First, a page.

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Passing through Perfect
It’s 1946. The war is over. Millions of American soldiers are coming home and Benjamin Church is one of them. After four years of being away he thought things in Alabama would have changed, but they haven’t. Grinder’s Corner is as it’s always been—a hardscrabble burp in the road. It’s not much, but it’s home. When Benjamin attends a harvest festival in Twin Pines, he catches sight of Delia. Before their first dance ends, he knows for certain she’s the one. They fall madly in love; happily, impatiently, imprudently, in love. It doesn’t matter that her daddy is staunchly opposed to the thought of his daughter marrying a cotton farmer, never mind a poor one. It’s true Benjamin has little to offer; he’s a sharecropper who will spend his whole life sweating and slaving to do little more than put food on the table. But that’s how things are in Alabama. Benjamin is better off than most; he has a wife, a boy he adores, and a house that doesn’t leak rain. Yes, Benjamin considers himself a lucky man until the fateful night that changes everything.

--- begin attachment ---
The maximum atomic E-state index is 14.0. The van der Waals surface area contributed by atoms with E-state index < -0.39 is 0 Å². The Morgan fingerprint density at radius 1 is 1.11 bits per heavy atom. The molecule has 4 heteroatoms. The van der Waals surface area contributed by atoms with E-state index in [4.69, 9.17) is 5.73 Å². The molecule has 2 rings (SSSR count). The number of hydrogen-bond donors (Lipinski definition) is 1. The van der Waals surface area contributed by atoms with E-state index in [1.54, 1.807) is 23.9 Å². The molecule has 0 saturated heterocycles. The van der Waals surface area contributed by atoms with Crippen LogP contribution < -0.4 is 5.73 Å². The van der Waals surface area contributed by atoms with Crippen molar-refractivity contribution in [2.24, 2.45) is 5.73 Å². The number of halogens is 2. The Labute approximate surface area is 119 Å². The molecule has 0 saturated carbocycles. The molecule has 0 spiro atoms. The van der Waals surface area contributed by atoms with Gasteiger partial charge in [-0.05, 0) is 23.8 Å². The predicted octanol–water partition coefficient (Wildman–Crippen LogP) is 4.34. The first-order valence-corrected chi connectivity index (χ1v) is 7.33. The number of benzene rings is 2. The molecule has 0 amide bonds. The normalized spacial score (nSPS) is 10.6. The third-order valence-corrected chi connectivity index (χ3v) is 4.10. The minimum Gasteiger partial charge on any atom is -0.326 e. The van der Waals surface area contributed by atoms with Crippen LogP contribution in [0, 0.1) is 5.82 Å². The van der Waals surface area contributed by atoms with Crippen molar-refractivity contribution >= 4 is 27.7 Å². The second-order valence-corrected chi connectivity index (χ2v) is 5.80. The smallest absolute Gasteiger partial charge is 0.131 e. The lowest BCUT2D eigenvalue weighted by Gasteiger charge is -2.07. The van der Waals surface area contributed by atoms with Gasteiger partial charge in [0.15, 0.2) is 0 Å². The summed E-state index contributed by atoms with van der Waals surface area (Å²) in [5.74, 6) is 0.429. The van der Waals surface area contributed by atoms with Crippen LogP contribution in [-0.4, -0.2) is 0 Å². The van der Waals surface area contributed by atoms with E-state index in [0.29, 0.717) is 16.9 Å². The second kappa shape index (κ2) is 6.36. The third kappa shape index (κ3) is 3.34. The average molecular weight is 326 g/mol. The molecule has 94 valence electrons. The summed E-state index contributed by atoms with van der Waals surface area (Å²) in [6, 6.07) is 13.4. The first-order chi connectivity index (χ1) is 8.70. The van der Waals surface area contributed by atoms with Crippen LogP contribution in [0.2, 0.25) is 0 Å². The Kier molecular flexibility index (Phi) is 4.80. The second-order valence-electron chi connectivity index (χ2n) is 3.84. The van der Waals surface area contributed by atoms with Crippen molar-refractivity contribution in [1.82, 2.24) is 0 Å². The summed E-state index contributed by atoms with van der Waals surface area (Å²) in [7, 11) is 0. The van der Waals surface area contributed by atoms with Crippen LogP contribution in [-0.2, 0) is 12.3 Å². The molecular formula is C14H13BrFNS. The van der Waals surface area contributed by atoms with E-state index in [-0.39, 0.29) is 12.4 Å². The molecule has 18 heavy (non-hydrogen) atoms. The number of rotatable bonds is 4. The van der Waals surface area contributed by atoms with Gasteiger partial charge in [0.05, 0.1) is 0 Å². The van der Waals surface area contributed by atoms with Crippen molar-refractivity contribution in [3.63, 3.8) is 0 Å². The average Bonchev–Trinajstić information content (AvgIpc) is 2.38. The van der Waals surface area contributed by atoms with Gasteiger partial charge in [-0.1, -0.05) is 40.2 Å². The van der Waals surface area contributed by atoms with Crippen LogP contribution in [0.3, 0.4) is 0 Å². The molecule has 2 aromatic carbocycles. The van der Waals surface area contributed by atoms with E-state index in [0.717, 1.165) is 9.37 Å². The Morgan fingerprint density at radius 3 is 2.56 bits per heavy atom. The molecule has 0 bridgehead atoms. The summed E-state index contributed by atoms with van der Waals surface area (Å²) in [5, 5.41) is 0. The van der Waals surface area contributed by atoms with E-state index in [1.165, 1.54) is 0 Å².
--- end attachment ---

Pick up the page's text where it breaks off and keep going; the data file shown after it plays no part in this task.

Plot/Idea: 6 out of 10
Originality: 7 out of 10
Prose: 8 out of 10
Character/Execution: 8 out of 10
Overall: 7.25 out of 10

Assessment:

After World War II, Benjamin Church returned to his hometown of Grinder's Corner, Alabama, thinking it was a temporary stopover -- he'd strike out and pursue a career as a mechanic. But life has other plans. Over the course of the next decade, he's made aware of the racial and economic injustices endemic to the region until a heartbreaking tragedy drives him to leave. This novel features a compelling setting, fully realized characters, and well-written prose -- though the plot is a bit rushed.

Date Submitted: July 27, 2016

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